Peter Paul Catterall, Laurence Coupe, Timothy Darvill, Paul Greatrix and Nigel Rodenhurst...

A weekly look over the shoulders of our scholar-reviewers

October 30, 2014

Peter Paul Catterall, reader in history, University of Westminster, is reading John Blundell’s Waging the War of Ideas (Institute of Economic Affairs, 2007). “For those who denounce neoliberalism without seemingly having read any, this is a useful introduction. Much that is touted as neoliberal is merely pro-business, sometimes creating rather than breaking those conspiracies against the public known as cartels. It is the distortions of markets by self-interested actors, including governments, that is pernicious rather than the existence of markets themselves.”

Book review: The Reenchantment of the World, by Morris Berman

Laurence Coupe, visiting professor of English, Manchester Metropolitan University, is rereading Morris Berman’s The Reenchantment of the World (Cornell University Press, 1981). “It’s 30 years since I last read this, and it seems more relevant than ever. Berman outlines the ‘disenchantment’ that set in with ‘the Cartesian paradigm’ – separating mind from body, humanity from nature, knower from known. We need, he says, to rediscover the holistic vision of animism, the earliest form of religion. But ‘reenchantment’ cannot be a simple return, and he makes a convincing case for ecology as the unifying model for our era.”

Book review: The Stonehenge Letters, by Harry Karlinsky

Timothy Darvill, professor of archaeology, Bournemouth University, is reading Harry Karlinsky’s The Stonehenge Letters (The Friday Project, 2014). “Karlinsky takes us back to the years following Alfred Nobel’s death and the challenges facing those charged with setting up the Nobel prizes. A secret codicil to his will seemingly established an additional prize, exclusively for Nobel laureates, to go to the person who solved the mystery of Stonehenge. Wrapped around an account of academic diplomacy by those associated with awarding the prize, we are treated to submissions from Kipling, Roosevelt, Pavlov and Curie, a peer review from Einstein, and the deliberations of the committee. A neat mix of fact and fiction, woven together with 20:20 hindsight.”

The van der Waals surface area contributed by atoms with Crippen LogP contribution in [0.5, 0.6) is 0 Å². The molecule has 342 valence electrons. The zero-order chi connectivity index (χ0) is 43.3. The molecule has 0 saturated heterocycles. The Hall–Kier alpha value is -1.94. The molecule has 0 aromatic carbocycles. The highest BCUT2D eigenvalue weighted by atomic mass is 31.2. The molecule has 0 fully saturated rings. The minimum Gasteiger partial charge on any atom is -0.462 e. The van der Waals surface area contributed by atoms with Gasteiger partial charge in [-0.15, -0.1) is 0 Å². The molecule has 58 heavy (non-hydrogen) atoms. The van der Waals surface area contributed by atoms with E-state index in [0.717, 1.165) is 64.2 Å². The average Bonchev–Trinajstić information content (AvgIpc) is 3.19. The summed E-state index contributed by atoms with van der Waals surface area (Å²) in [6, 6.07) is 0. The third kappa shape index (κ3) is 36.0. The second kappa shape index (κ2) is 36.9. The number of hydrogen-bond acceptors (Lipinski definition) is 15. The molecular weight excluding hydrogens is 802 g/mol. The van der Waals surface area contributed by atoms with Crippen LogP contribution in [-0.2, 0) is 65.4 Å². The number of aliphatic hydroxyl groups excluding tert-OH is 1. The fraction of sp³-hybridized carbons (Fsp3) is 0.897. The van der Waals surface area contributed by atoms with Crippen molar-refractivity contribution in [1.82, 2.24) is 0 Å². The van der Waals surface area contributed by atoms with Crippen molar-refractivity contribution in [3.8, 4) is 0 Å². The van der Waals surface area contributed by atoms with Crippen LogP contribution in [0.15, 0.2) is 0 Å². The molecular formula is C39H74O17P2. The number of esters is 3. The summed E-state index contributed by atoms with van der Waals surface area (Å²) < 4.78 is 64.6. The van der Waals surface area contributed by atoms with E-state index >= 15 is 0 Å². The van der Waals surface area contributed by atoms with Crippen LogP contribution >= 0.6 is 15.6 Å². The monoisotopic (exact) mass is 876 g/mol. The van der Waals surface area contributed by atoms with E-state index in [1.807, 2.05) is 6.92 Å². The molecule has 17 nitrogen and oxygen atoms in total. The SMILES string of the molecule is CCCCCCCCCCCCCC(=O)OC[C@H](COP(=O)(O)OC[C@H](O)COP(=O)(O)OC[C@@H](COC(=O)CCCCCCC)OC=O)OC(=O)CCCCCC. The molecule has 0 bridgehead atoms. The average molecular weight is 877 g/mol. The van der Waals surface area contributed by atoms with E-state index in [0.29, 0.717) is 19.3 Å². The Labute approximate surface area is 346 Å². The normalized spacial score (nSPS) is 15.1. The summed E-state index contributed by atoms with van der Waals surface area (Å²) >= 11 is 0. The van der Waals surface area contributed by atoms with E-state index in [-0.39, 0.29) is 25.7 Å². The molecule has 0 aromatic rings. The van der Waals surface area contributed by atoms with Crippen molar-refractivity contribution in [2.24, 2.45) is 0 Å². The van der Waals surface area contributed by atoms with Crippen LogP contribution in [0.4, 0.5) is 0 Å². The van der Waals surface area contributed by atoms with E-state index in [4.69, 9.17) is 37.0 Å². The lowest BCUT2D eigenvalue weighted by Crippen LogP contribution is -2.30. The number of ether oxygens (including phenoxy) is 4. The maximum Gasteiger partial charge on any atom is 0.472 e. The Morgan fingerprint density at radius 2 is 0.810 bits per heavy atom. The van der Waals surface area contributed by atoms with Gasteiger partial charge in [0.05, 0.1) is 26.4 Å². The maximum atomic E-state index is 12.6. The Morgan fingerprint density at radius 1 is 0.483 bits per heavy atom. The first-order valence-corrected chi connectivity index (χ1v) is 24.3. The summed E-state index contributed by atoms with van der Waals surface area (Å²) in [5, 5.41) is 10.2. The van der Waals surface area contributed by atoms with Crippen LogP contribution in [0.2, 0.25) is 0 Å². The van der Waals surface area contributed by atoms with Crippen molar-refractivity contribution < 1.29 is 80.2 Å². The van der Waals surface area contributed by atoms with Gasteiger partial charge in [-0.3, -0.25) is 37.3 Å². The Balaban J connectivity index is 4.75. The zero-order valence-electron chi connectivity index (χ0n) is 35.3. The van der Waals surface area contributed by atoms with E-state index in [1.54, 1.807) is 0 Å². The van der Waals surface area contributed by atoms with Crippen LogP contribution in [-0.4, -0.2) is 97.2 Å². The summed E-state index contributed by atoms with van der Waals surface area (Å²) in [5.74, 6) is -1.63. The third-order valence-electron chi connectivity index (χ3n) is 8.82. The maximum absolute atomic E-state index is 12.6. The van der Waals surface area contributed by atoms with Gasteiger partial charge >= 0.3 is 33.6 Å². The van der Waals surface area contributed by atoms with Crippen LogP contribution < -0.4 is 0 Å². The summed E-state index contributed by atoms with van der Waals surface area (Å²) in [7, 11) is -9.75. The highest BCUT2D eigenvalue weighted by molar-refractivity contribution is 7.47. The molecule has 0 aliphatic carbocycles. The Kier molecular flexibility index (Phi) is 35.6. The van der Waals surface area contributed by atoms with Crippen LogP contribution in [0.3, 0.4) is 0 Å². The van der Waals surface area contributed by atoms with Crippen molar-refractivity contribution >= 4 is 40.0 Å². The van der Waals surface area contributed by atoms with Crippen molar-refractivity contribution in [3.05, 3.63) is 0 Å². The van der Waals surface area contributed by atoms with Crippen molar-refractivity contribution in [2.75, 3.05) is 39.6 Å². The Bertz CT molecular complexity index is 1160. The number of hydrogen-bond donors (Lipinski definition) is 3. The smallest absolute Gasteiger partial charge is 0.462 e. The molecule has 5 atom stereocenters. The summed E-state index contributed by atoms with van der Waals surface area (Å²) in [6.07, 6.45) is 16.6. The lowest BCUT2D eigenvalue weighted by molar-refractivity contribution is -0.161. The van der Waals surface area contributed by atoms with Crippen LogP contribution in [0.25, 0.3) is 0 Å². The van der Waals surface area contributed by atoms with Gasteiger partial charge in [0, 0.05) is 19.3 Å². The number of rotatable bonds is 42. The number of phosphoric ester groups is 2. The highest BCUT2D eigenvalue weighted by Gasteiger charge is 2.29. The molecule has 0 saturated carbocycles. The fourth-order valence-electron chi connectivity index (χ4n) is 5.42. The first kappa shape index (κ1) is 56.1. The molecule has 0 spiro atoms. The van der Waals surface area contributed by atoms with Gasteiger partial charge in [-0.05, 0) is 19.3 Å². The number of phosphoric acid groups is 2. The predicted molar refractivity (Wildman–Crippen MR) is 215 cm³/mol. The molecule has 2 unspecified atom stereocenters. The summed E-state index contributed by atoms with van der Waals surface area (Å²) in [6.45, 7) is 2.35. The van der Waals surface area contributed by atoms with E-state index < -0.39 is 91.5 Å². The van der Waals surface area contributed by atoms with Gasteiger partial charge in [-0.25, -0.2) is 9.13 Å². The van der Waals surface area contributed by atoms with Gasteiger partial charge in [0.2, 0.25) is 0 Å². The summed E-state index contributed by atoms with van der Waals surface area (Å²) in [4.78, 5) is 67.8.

Book review: One Three One, by Julian Cope

Paul Greatrix, registrar, University of Nottingham, is reading Julian Cope’s One Three One: A Time-Shifting Gnostic Hooligan Road Novel (Faber, 2014). “An absurd trip around Sardinia and back in time for an ageing druggy rock star looking to settle scores from his previous visit during Italia 90. A local driver keeps him on track on Highway 131 as he hunts for ancient doorways to previous times. Music, drugs, gang warfare, football and Gnosticism add up to a bonkers but quite compelling novel.”

Book review: Report from the Interior, by Paul Auster

Nigel Rodenhurst, part-time lecturer in English, Aberystwyth University, is reading Paul Auster’s Report from the Interior (Faber, 2013). “An uninspiring life story told in an uninspired way. In his ninth non-fiction book, Auster once again demonstrates his inability to consider that the general reader will not be as impressed by him as he is by himself. Once idolised by those inflamed by anything ‘experimental’, Auster’s constant attempts at self-canonisation may ironically achieve the exact opposite.”

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